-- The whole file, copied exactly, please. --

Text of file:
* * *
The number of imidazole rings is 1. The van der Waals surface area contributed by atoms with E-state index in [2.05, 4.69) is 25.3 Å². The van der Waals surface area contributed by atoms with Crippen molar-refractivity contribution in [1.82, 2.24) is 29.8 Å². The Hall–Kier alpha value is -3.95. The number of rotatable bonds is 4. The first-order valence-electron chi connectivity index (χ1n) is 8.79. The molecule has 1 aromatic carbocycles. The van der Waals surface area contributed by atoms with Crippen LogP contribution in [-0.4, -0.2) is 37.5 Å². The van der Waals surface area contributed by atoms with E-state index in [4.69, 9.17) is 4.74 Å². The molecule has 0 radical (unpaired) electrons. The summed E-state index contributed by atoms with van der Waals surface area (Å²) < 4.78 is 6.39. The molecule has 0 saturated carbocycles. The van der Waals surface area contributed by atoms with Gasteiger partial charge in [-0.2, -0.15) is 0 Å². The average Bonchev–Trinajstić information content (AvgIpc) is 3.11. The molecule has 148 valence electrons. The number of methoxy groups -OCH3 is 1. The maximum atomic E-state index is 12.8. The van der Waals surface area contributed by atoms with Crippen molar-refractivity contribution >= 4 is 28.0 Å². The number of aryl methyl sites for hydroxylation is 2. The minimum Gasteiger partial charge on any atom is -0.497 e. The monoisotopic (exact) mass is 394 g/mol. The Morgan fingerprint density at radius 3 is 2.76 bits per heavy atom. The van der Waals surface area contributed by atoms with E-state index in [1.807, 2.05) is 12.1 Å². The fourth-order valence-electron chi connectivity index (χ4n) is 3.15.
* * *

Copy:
The number of imidazole rings is 1. The van der Waals surface area contributed by atoms with E-state index in [2.05, 4.69) is 25.3 Å². The van der Waals surface area contributed by atoms with Crippen molar-refractivity contribution in [1.82, 2.24) is 29.8 Å². The Hall–Kier alpha value is -3.95. The number of rotatable bonds is 4. The first-order valence-electron chi connectivity index (χ1n) is 8.79. The molecule has 1 aromatic carbocycles. The van der Waals surface area contributed by atoms with Crippen LogP contribution in [-0.4, -0.2) is 37.5 Å². The van der Waals surface area contributed by atoms with E-state index in [4.69, 9.17) is 4.74 Å². The molecule has 0 radical (unpaired) electrons. The summed E-state index contributed by atoms with van der Waals surface area (Å²) < 4.78 is 6.39. The molecule has 0 saturated carbocycles. The van der Waals surface area contributed by atoms with Gasteiger partial charge in [-0.2, -0.15) is 0 Å². The average Bonchev–Trinajstić information content (AvgIpc) is 3.11. The molecule has 148 valence electrons. The number of methoxy groups -OCH3 is 1. The maximum atomic E-state index is 12.8. The van der Waals surface area contributed by atoms with Crippen molar-refractivity contribution >= 4 is 28.0 Å². The number of aryl methyl sites for hydroxylation is 2. The minimum Gasteiger partial charge on any atom is -0.497 e. The monoisotopic (exact) mass is 394 g/mol. The Morgan fingerprint density at radius 3 is 2.76 bits per heavy atom. The van der Waals surface area contributed by atoms with E-state index in [1.807, 2.05) is 12.1 Å². The fourth-order valence-electron chi connectivity index (χ4n) is 3.15.